I wish to learn about modal comping to expand the modal drone note approach I mostly use. The drone note approach is pretty good but there is so much more.
From what I understand the modal ‘tonic’ chord is part of a chordal passage that risks losing its modality if too many diatonic or outside chords are used. Each mode has chord choices that suit the mode best. The tonic, and one or two other chords that use the characteristic notes of the mode played on.
Lydian mode for example uses a #4th when viewed as parallel as opposed to the parent scale approach. So using chords that contain the #4 will fit perfectly.
Where to go from here is the question. What would be good chord choices for a 3 chord, or 4 chord progression?
Each mode has characteristic notes, so each mode will also have characteristic chords. I seek a source for this type of material to learn.
I’m trying to find an answer to the same question for a long time. From what I’ve learned so far, the hard part is to avoid the tonal center of the Parent Major Scale (PMS).
C Lydian has G major as its PMS. The most characteristic chord movement would be from the C major tonal center to the major 2nd chord, D major. You can introduce other chords as well, but ideally don’t use G major too often and introduce the C major at regular intervals. E.g. C Am D Em Am D C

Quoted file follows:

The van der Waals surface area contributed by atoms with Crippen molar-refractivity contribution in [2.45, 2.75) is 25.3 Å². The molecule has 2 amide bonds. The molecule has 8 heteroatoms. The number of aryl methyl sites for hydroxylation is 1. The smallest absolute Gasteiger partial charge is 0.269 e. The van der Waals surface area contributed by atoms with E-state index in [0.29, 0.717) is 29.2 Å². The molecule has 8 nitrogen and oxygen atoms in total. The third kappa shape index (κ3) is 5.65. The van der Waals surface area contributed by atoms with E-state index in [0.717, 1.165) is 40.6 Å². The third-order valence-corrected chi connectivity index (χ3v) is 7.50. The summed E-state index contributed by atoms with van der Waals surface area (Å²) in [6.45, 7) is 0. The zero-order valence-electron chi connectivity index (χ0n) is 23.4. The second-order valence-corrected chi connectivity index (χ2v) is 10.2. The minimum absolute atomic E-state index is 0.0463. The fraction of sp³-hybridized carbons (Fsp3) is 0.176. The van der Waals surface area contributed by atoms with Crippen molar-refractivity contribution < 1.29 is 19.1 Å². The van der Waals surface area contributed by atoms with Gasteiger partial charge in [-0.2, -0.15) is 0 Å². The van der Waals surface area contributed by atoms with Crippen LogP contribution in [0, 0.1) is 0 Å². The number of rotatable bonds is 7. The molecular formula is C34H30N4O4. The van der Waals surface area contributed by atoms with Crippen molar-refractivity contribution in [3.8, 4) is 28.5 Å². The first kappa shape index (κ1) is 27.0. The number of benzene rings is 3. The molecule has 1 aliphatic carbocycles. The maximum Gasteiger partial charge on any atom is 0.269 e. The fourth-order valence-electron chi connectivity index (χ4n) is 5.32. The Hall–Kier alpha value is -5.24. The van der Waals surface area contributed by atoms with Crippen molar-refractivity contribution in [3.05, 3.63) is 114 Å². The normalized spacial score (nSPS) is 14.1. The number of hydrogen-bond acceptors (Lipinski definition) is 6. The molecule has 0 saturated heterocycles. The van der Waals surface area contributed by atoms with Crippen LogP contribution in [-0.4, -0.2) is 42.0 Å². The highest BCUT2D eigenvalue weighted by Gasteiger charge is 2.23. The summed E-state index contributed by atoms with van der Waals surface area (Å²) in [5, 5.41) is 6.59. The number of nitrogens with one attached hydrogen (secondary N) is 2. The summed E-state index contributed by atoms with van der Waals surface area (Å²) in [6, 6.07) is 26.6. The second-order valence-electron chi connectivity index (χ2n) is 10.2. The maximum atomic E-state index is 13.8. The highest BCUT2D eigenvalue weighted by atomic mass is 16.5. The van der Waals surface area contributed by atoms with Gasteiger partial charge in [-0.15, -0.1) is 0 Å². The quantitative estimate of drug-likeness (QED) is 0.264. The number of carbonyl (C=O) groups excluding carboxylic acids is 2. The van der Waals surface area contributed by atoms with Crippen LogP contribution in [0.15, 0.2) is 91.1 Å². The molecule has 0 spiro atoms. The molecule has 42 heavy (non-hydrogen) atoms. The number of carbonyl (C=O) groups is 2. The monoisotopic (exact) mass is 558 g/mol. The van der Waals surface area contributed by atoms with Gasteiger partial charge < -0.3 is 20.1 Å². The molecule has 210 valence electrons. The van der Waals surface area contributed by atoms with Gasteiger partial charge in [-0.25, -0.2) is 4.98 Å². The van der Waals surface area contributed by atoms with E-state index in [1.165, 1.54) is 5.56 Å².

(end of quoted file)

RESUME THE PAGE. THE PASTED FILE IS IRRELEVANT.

The same applies to other modes.
For E Phrygian, the flat major second is the characteristic chord. So Em-F is often used. Don’t overuse the C major (PMS).
For Dorian, we have a major 6th interval. D minor - G major is a nice movement because if the note B. But don’t go the C major chord after that.
Makes sense? I think you can add any secondary chords you like, as long as you avoid the natural pull toward the PMS root chord. I’m still new to this concept, so someone more experiences might be able to give more specific examples.
I found the best way to understand modes is to learn songs that use the mode you are interested in. Carlos Santana used the Dorian mode in a lot of his songs. This fits well with the minor pentatonic of the PMS giving you the Latin American sound rather than a bluesy sound. Oyo Como Va is a good example.
Jam bands like the Gratefull Dead and Allman Brothers use Mixolydion mode with the Major pentatonic scale giving you a Southern Rock/Jam Band sound rather than a country sound.
Diving head first into modes without having the distinct sound in you head can drive you crazy looking for that sound and take you down a deap Rabbit Hole leading nowhere.
To steal from Richard Learn Songs, Learn Songs, Learn Songs.
Brian, I went to search for somerhing very useful in my Modes topic - knowing full well I had written up a whole section that could give you some info and guidance - only to find that it wasn’t there. Oh no. Some panic and some searching of my hard drive has led me to discover that I had not completed the topic and htere is still more to add. I shall get to it and come back here once done.
Thank you Jeff for your thoughts on this. I have heard this as well, don’t wander - keep the groove modally centered so to speak. The more I dig the deeper into parallel? things become it seems. So any diatonic chord technically works but keep it tightly focused seems to be key (pun).